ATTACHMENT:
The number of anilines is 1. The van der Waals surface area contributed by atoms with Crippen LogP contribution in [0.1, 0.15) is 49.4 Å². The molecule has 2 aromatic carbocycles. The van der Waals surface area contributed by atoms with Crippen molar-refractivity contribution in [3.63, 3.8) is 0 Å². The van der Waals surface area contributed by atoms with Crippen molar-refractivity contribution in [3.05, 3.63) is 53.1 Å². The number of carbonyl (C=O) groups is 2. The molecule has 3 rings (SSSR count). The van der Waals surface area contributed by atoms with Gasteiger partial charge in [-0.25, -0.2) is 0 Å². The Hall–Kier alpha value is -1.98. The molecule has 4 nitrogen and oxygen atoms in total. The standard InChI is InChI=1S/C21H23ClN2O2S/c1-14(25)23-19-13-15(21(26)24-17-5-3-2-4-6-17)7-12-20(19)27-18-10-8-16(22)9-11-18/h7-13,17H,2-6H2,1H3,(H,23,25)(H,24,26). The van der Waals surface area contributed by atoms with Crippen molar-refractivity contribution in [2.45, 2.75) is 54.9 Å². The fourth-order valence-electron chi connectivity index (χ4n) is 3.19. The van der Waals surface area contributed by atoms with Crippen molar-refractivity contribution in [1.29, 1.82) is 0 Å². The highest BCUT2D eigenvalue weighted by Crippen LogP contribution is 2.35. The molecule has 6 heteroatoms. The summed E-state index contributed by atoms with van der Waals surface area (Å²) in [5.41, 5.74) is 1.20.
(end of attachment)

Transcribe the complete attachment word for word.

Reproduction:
The number of anilines is 1. The van der Waals surface area contributed by atoms with Crippen LogP contribution in [0.1, 0.15) is 49.4 Å². The molecule has 2 aromatic carbocycles. The van der Waals surface area contributed by atoms with Crippen molar-refractivity contribution in [3.63, 3.8) is 0 Å². The van der Waals surface area contributed by atoms with Crippen molar-refractivity contribution in [3.05, 3.63) is 53.1 Å². The number of carbonyl (C=O) groups is 2. The molecule has 3 rings (SSSR count). The van der Waals surface area contributed by atoms with Gasteiger partial charge in [-0.25, -0.2) is 0 Å². The Hall–Kier alpha value is -1.98. The molecule has 4 nitrogen and oxygen atoms in total. The standard InChI is InChI=1S/C21H23ClN2O2S/c1-14(25)23-19-13-15(21(26)24-17-5-3-2-4-6-17)7-12-20(19)27-18-10-8-16(22)9-11-18/h7-13,17H,2-6H2,1H3,(H,23,25)(H,24,26). The van der Waals surface area contributed by atoms with Crippen molar-refractivity contribution in [2.45, 2.75) is 54.9 Å². The fourth-order valence-electron chi connectivity index (χ4n) is 3.19. The van der Waals surface area contributed by atoms with Crippen molar-refractivity contribution in [1.29, 1.82) is 0 Å². The highest BCUT2D eigenvalue weighted by Crippen LogP contribution is 2.35. The molecule has 6 heteroatoms. The summed E-state index contributed by atoms with van der Waals surface area (Å²) in [5.41, 5.74) is 1.20.